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Fourth International, June 1941

 

Manager’s Column

 

From Fourth International, Vol.2 No.5, June 1941, p.130.
Transcribed, edited & formatted by Ted Crawford & David Walters in 2008 for ETOL.

 

The avidity with which our comrades in every part of the country – and even elsewhere In the world – have devoted themselves to the important problem of mass distribution of Trotskyist literature has born fine fruit. The recent highly successful drive for subscribers placed the magazine in the hands of more than a thousand new readers in the course of two short months. And the stimulus given to our circulation has had a natural reflex in the attention paid to financial obligations.

The promptness and thoroughness of the response made by most of the cities receiving bundles of the magazine has been highly gratifying to the business office. Detroit, Quakertown and Toledo have actually got ahead of themselves and established credits with us on future Issues. Boston, Chicago, Fresno, Kansas, Louisiana, Los Angeles, Minneapolis, St. Louis and St. Paul owe nothing either on the current issue or on back-bills. For some of them this accomplishment has meant Spartan effort, but the same iron tenacity which sends them out week after week to sell literature at factory gates and trade: union halls made the accomplishment of apparently insurmountable tasks possible.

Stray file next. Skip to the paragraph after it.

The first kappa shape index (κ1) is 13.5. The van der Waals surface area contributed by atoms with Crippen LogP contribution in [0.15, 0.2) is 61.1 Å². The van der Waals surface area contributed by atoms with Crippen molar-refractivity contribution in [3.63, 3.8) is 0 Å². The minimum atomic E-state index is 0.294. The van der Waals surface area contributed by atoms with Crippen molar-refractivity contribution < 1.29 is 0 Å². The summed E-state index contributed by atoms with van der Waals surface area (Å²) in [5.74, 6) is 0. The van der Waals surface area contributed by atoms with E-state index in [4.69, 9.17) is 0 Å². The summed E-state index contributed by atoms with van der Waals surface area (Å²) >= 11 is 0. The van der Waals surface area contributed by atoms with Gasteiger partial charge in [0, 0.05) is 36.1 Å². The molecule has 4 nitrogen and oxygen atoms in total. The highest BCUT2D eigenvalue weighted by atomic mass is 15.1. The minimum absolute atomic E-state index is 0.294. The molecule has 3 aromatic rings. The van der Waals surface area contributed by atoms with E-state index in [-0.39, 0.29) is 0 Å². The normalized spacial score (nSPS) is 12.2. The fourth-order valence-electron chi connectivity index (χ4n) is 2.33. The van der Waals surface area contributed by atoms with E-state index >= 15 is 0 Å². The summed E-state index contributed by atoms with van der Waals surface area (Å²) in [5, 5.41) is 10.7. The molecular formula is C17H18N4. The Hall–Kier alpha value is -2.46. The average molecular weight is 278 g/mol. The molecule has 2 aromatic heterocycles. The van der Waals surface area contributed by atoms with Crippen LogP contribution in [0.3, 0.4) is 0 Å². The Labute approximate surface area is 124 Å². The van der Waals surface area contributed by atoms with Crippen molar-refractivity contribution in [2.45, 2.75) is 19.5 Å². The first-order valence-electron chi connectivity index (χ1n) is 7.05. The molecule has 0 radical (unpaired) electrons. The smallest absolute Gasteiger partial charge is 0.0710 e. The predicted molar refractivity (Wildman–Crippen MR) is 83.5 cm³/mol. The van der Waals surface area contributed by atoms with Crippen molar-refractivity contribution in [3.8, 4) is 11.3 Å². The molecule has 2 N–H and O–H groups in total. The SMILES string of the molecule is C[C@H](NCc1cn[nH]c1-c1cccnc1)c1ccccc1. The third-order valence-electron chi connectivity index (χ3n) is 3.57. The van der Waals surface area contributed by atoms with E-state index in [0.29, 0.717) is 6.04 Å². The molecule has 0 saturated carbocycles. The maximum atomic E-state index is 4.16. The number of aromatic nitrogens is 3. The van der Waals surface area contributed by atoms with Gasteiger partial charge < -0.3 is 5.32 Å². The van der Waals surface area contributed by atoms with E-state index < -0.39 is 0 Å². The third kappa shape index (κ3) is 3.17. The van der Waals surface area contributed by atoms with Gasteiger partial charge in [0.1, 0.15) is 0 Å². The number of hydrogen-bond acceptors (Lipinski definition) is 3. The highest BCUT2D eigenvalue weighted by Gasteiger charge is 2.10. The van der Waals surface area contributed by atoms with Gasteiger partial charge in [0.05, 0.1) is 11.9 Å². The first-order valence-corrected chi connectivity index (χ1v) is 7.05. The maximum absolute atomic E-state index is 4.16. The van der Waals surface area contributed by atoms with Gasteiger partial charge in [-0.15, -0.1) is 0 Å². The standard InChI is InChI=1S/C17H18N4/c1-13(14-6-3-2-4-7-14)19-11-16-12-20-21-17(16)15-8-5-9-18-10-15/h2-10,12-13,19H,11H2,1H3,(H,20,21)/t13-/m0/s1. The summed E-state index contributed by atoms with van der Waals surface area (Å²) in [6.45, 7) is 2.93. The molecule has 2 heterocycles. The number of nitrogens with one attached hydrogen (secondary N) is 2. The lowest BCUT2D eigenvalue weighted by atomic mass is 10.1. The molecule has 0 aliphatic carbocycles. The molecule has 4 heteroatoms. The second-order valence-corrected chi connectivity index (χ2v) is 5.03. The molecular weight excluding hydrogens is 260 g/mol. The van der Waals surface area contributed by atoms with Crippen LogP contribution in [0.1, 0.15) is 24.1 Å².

A number of other places owe nothing on the current bundle and have come very close to cleaning up old debts completely. Of these cities, Portland, Reading, Newark and San Diego deserve special notice.

Cleveland reports that a number of comrades there who were long unemployed have succeeded In finding work and one of the first indices of an improved economy has been a substantial payment on an ancient inherited debt to Fourth International. Akron and Flint have shown the same eagerness to stand before their fellow-workers unblemished by debt. Philadelphia, Pittsburgh, San Francisco and Youngstown are workIng hard to climb into what San Diego calls the “circle of nice, cooperative branches.”

But we wonder what has happened to a few other places, among them Indianapolis, Milwaukee, Texas and New Haven. We admit that a few months ago, with the records they now have, these cities would have looked quite normal; but everyone has reformed so much since then that the ones who haven’t moved forward seem to have slipped back. It Is a relative matter and onli proves that, dialectically speaking, one may look pretty good and at the same time be not so hot.

* * *

NEWS FROM ABROAD

Some of our rival political groups have been suffering for some time from a sick, unscientific despair which Is entirely unknown in our ranks. This decay of morale shows itself most viciously in the attitude of these fair-weather “revolutionaries” toward the proletariat of the rest of the world. In effect, these people accuse the victims of fascism and war in other parts of the world of having deserted the cause of the revolution and left the American worker to assume the full burden of carrying on the struggle.